Minnesotan Chris Lyon was well aware that a monster buck known as “Mufasa” roamed his neighborhood. He also felt that his chances of killing the giant were scant. But thanks to some surprise trail-cam pics, that all changed a few days before the Gopher State’s youth deer hunt. Not long anger that season opened, Lyon’s son, Zerl, was wrapping a tag on a buck that had become a local legend.
“We own a property on the south end of a lake near our home,” Chris Lyon tells F&S. “We knew about the buck locals called Mufasa, but he didn’t seem to use our property much. About once a year, he’d come through our area; my grandpa and uncle would run cameras and get a few pics of him, but mainly at night. So when I got a single picture of the buck during the first week of October this year, I thought, Well that’s his one trip for the fall. But when I checked my camera again the week of the youth deer season, he was there two days in a row. The pics were at 6:46 a.m., but he was on our property, so at least we had a chance.”
Deciding where to take his 10-year-old son, Zerl, on opening day of the youth hunt was a bit of a head scratcher for Lyon. “On one hand, we had a blink overlooking a really nice food plot, not far from where the camera had gotten the pitcures of Mufasa,” he says. “On the other hand, we’d only killed two deer from that stand in 25 years of hunting. In the end, though, I decided if we had a shot at Mufasa, that was our best chance.”
The father-and-son team entered the blind in the afternoon, and Chris spotted a deer emerging from the nearby swamp and heading toward the food plot. “The buck was basically trotting right toward us, and I recognized him immediately,” he says. “While Zerl had been practicing all summer and I was confident in his shooting, I really wanted the deer to stop. So I tried to stop him at 30 yards, but the buck just kept coming. Finally Zerl just took the shot, and I could tell the buck was hit hard.” The giant deer turned to leave, and Zerl reloaded and shot again. When the buck reached the woods edge, he stopped again, and Zerl took another shot. “His summer practicing really paid off,” says Chris. “He hit that buck with all three shots!”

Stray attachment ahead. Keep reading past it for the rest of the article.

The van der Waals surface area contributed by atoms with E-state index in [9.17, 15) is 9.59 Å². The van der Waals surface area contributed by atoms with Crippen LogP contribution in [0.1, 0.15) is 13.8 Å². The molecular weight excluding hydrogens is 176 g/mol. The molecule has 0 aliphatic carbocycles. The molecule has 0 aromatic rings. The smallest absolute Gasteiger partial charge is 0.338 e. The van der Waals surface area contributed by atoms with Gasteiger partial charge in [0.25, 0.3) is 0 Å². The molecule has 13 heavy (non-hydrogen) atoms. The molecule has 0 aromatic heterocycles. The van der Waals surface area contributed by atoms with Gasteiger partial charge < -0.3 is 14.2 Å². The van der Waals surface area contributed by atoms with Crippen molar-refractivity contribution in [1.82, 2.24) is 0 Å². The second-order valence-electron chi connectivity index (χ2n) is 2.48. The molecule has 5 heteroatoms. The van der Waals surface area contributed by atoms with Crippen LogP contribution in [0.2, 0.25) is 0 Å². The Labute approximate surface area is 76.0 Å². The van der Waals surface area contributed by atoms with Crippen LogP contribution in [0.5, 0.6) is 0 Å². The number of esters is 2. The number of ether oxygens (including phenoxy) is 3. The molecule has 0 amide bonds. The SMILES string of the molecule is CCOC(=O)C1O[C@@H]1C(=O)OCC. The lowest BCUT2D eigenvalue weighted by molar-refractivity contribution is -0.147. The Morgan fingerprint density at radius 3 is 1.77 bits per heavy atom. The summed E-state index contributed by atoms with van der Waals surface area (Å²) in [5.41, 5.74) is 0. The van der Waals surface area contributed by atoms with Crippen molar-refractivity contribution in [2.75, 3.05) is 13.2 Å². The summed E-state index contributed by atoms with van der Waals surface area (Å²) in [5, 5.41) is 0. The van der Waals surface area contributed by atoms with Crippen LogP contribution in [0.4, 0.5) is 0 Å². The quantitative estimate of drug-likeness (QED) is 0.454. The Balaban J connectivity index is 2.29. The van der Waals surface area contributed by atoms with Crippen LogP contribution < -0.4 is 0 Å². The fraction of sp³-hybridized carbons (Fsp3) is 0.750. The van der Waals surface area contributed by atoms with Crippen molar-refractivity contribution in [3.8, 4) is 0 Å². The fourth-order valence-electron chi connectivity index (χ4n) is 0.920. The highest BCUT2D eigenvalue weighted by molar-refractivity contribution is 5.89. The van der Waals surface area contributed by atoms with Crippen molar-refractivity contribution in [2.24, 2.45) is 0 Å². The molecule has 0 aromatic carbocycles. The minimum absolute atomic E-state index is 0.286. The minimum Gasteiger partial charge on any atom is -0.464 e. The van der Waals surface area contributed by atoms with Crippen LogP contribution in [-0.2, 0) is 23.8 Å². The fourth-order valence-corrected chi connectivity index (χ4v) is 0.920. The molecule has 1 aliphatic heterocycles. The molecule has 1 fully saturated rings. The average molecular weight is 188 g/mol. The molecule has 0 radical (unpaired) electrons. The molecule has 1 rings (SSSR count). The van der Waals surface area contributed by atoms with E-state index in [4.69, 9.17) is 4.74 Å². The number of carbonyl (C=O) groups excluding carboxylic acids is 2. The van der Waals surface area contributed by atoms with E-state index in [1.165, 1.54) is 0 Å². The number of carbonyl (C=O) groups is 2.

Chris Lyon picked up his binocular, found the buck in the thick cover, and realized the giant deer was down. “I turned to Zerl and said ‘You just shot a really big buck.’ And he said ‘How big?’ I told him ‘It’s Mufasa, the really big one everyone around here is talking about.’ Then we got down and walked to the deer.”
If Zerl didn’t appreciate Mufasa’s size from stories and trail-cam pics, he certainly did when he walked up to the deer. “I kinda felt like I was going to faint a bit when I first saw him up close,” Zerl says. “I mean, I couldn’t even fit my hands around his antlers at the base!” Zerl was not exaggerating; the buck measured more than 6 inches at the bases and carried that mass throughout, with his third circumference measurement over 7 inches. The main-frame 10-point had plenty of extra stickers and kickers, in addition to main beams that measured 24-4/8 and 25-2/8 inches, resulting in a gross green B&C score of 197-4/8.
Getting Mufasa out of the woods was no easy task. In addition to a massive rack, the buck was incredibly big-bodied, dressing out at 245 pounds. “I was making only 3- to 4-foot pulls just to get him out of the woods,” Chris says. “By the time we got him home, I’d texted some of the neighbors to let them know we had one to look at. We encourage our kids to take whatever deer they want, but the adult hunters try to let younger bucks walk. So I guess that’s paying off. Mufasa had been in the general neighborhood for three years that we know of. It was pretty amazing that he wound up on our property and stuck around for a few days, so that Zerl could get a buck of a lifetime.”